Will Phillies Have to Ditch Phillie Phanatic Mascot?

The Phillies are suing to protect their right to continue deploying their green and fuzzy mascot, the Phillie Phanatic. SI's legal expert examines the case and the decades of contention that have taken root in this mascot debate.
By Michael McCann ,

For the past 41 years, Philadelphia Phillies fans have been entertained by the Phillie Phanatic, the team’s green and furry mascot. A new federal lawsuit leaves the Phanatic’s future with the team in doubt.

On August 2, the Phillies filed a copyright lawsuit in the U.S. District for the Southern District of New York. The club is suing a group of defendants who assert that they are the rightful creators of the Phanatic and who, according to the Phillies, demand “millions of dollars” from the club. As the Phillies tell it, they’ve been threatened that if they don’t pay up, the Phanatic will be declared a “free agent”—meaning, at least in theory, another club could negotiate to use the costume.

The defendants are Bonnie Erickson, her husband Wayde Harrison and their company Harrison/Erickson. Erickson, 78, is a well-known designer of costumes and puppets. Back in the 1970s, she created Miss Piggy and other famous puppets who appeared on The Muppet Show, Fraggle Rock and other shows associated with famed puppeteer Jim Henson. Erickson is also credited with creating Youppi!, the Montreal Canadians’ mascot and previously the mascot of the Montreal Expos. Harrison is a fellow puppet creator.

Among other things, the Phillies seek a court order that would categorically authorize the club’s continued use of the Phanatic—both as a mascot and as a source of numerous Phanatic-inspired products. Judge Victor Marrero is presiding over the case. The Phillies have retained the law firm Duane Morris and four of its attorneys (David McTaggart, David Wolfsohn, Tyler Marandola and Kendra Oxholm) to represent them.

The debate over the Phanatic’s origin

The person or persons responsible for creating the Phanatic is a matter of dispute.

Prior to the 1978 season, the Phillies used two colonial figures, Phil and Phyllis, as their mascot. As the Phillies retell history, club vice president Bill Giles made the executive decision in February 1978 that the Phillies needed a new mascot. Giles regarded Phil and Phyllis as not allowing “for much movement or expression of personality.” Essentially, the team’s colonial-inspired mascots were viewed as somewhat dull.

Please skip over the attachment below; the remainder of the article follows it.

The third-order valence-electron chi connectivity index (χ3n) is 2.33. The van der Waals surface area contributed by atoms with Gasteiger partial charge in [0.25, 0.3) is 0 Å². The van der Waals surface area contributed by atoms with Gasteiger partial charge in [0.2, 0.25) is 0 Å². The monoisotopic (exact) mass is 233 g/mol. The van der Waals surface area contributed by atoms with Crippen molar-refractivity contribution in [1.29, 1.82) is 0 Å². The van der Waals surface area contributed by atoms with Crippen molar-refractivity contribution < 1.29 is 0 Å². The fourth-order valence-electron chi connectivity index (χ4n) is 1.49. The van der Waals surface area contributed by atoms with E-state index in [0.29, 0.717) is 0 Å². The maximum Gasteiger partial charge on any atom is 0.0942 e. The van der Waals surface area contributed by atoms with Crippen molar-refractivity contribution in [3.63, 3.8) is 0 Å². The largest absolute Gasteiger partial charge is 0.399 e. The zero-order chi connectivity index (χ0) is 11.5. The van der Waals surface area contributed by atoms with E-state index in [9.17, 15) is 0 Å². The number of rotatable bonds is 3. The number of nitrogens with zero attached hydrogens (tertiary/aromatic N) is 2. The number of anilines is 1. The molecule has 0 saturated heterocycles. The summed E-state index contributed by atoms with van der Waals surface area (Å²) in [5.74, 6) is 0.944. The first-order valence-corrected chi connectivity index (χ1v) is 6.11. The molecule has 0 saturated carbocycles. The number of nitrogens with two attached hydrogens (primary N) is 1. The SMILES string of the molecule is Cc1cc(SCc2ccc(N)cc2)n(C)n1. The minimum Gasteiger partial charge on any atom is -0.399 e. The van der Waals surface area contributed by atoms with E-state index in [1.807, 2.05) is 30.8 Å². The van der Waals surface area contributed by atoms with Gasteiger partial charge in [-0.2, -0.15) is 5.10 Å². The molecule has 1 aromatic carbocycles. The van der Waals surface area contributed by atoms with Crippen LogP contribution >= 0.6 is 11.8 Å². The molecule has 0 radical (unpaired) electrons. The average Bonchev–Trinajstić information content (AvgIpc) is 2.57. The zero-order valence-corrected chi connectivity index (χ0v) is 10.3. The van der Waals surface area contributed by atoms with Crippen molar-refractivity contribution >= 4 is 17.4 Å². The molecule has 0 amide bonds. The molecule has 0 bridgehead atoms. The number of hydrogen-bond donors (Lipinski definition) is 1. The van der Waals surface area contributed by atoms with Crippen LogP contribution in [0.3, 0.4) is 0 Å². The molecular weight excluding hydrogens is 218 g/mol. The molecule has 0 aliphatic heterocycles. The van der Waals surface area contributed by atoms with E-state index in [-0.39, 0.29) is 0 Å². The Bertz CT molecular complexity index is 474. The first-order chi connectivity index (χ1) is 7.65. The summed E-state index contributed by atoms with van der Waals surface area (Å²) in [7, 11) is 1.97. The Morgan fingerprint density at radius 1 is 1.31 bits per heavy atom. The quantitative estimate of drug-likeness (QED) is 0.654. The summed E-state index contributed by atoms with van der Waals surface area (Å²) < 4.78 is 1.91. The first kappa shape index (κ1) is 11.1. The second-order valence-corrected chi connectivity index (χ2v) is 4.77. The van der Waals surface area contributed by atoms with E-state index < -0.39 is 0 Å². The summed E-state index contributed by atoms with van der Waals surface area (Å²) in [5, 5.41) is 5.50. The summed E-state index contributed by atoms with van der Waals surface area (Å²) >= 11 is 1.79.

Giles then had a “vision” for an “in your face” kind of mascot. He imagined one who would be “green, fat, furry, big-nosed, and instantly accessible to children.” This mascot would eventually be called the Phanatic—a name that comported with the club’s use of “phanatic” in other promotions. The Phanatic would embody “the quintessential fanatical Phillies fan.” To that end, the Phanatic would be expected to “engage in audacious slapstick routines, playfully teasing anyone within range of the field or the stands—players, umpires, sportscasters, managers, and fans.”

Since Giles, who later became a co-owner of the Phillies, was not a costume designer, he and fellow Phillies executives sought to retain professionals who could take his specifications and convert them into a physical costume. In March 1978, the club hired Harrison/Erickson. About two weeks later, the Phanatic costume, which used materials provided by the Phillies, was ready.

Harrison/Erickson was paid approximately a combined $5,900 for its services, labor and costs. As a point of reference, $5,900 in 1978 would now-a-days be worth about $23,200. The agreement contemplated that the Phillies gained the right to use the costume on television, in commercials and in personal appearances.

The Phillies then directed one of its marketing interns, Dave Raymond, to don the costume. Raymond would be the person behind the Phanatic on April 25, 1978, the first time it appeared in a game. The Phanatic was an instant hit with fans and much more fun than Phil and Phyllis. Raymond, whom the Phillies would send to mime school in order to enhance his skills, would personify the Phanatic for the next 16 seasons.

The Phillies’ narrative thus credits Giles as the person mainly responsible for the Phanatic. Erickson and Harrison, meanwhile, are depicted as translating someone else’s idea into a physical construction.

Although Erickson and Harrison have not yet answered the Phillies’ complaint, expect them to offer a vastly different account of their role. Some clues can be found in Erickson’s recent public statements. She was interviewed last month by Noam Osband of WBUR, a public radio station in Boston, for WBUR’s Only A Game show. Erickson recalled how the Phillies approached Henson to see if he would be willing to design a team mascot. He declined but encouraged the team to hire Erickson, who had worked for Henson.

Erickson clearly views herself as playing a much more instrumental role in the concept of the Phanatic than the Phillies represent in their lawsuit. Specifically, Erickson told Osband: